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The Hero's Journey: Campbell's Archetype

Instructor: Joshua Wimmer

Joshua holds a master's degree in Latin and has taught a variety of Classical literature and language courses.

Ever thought that a lot of the world's myths and literary classics start to sound the same after a while? Joseph Campbell sure did, and you can learn more in this lesson about his theory on how all these stories converge into a single 'Hero's Journey!

One Story to Rule Them All: Campbell's 'Monomyth'

What do Gilgamesh, Odysseus, Luke Skywalker, Frodo Baggins, and the Buddha all have in common? You might not think very much at first glance, but if we look closer we see that they are all heroes of their own epic adventures. Looking even closer, we see that these adventures seem to follow a common pattern.

The individual exhibiting these broadly recurring patterns of superhuman or otherwise extraordinary exploits is known as the hero archetype. Joseph Campbell - one of the world's leading authorities on comparative mythology - recognized this archetype in stories from around the world and throughout time. In 1949, he published his theory on these patterns in his landmark book, The Hero with a Thousand Faces. Campbell described what he called the 'monomyth' ('one story'), the cross-cultural story formula for a hero's journey.

Whether it's the Buddha on the path to Enlightenment or Odysseus on the way home, Campbell argued that their stories were actually made up of mostly the same components. Keep reading to learn more about Campbell's theory of the monomyth as we follow the 'Hero' on his universal journey.

The Hero's Journey

While outlining and describing the Hero's Journey, Campbell identified three main phases in the monomyth: Departure, Initiation, and Return. Each of these consist of several smaller stages, and we'll talk about some of the more crucial ones as we explore these amazing adventures.

Departure

As Lao-Tzu's said: 'The journey of a thousand miles begins with one step.' And so, the departure is critical to the Hero's Journey if he's to have one at all. The initial stage in this phase of the trek is the call to adventure, such as Obi-Wan Kenobi asking Luke Skywalker to help him save Princess Leia. However, like Luke, many heroes often refuse the call at first, using any excuse they can to not leave home.

As he gazes over the charred remains of his home and family, Luke finally understands that he has nothing holding him back from his own call to adventure.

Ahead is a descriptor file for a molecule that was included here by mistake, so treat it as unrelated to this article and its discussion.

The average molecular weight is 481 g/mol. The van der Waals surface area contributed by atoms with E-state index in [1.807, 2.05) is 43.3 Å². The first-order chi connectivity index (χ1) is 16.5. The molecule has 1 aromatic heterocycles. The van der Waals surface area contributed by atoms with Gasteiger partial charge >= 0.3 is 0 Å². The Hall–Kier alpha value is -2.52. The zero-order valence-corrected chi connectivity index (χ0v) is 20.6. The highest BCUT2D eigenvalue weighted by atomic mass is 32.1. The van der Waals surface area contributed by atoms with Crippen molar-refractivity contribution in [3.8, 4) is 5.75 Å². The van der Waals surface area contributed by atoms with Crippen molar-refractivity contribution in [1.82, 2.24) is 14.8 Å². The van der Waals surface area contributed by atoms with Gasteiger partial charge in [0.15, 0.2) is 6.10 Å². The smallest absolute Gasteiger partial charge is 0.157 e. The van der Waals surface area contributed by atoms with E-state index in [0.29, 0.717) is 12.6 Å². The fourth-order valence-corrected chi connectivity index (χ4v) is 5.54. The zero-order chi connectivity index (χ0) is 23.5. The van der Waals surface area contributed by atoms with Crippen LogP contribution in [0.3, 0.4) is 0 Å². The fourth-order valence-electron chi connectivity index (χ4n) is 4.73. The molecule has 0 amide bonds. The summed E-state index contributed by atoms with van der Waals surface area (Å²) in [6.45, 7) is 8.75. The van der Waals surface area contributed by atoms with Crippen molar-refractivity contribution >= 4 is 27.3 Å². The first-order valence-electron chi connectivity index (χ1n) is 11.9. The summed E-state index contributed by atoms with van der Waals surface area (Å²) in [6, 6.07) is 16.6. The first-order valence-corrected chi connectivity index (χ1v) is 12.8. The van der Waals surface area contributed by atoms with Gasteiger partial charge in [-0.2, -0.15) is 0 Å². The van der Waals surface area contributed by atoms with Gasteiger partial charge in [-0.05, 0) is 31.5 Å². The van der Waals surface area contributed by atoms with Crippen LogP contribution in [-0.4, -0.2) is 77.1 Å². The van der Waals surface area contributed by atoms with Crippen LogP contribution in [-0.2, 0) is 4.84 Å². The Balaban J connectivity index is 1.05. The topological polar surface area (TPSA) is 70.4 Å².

Movie still of Luke Skywalker surveying his wrecked home on Tatooine

This is important to note, because the whole point of the departure phase is to get him out of his comfort zone and away from the familiar. Though they're regarded as extraordinary individuals, heroes are also just like us: confronting the unknown can frighten them, too. These fears are made real when circumstances eventually force him to take his first step into a larger world - one that almost immediately overwhelms him in a stage Campbell called 'The Belly of the Whale.'

This could mean he's literally swallowed, as in the biblical story of Jonah (where Campbell got the name), or completely surrounded by enemies, like in Frodo's first encounter with the Nazgûl after leaving the Shire. This stage is typically full of womb imagery, indicating that the Hero's coming initiation is actually a form of rebirth.

Swallowed into the misty world of the Ring, Frodo learns its power and the voracity of those who pursue it while confronting the Nazgûl at Weathertop.
Movie still depicting Frodo with the Nazgul

Initiation

The initiation phase of the Hero's Journey is the test that will prove whether or not he is worthy of being called a 'Hero'. Upon beginning his initiation, he must traverse a 'Road of Trials,' which Campbell noted as a favorite stage in the journey for storytellers and listeners alike.

Like the legendary 12 Labors of Hercules, these trials test the Hero's physical, mental, and moral fortitude, as well as provide some of the most riveting tales for audiences. These tests are crucial in transforming the once ordinary homebody into a victorious, globetrotting adventurer.

Now that he's been effectively reborn, the Hero can finally claim what Campbell called 'The Ultimate Boon' - the object of his search or his quest's goal. This could be Jason's Golden Fleece, Gilgamesh's immortality, or even the destruction of the Ring of Power. Claiming this ultimate victory is the final stage in the Hero's initiation, proving that he has achieved superhuman status. His former self would never have been able to accomplish such daring feats.

The Golden Fleece retrieved by the ancient Greek hero Jason and his Argonauts is still one of the most famous boons in mythology.
Greek pottery depicting Jason with the Golden Fleece

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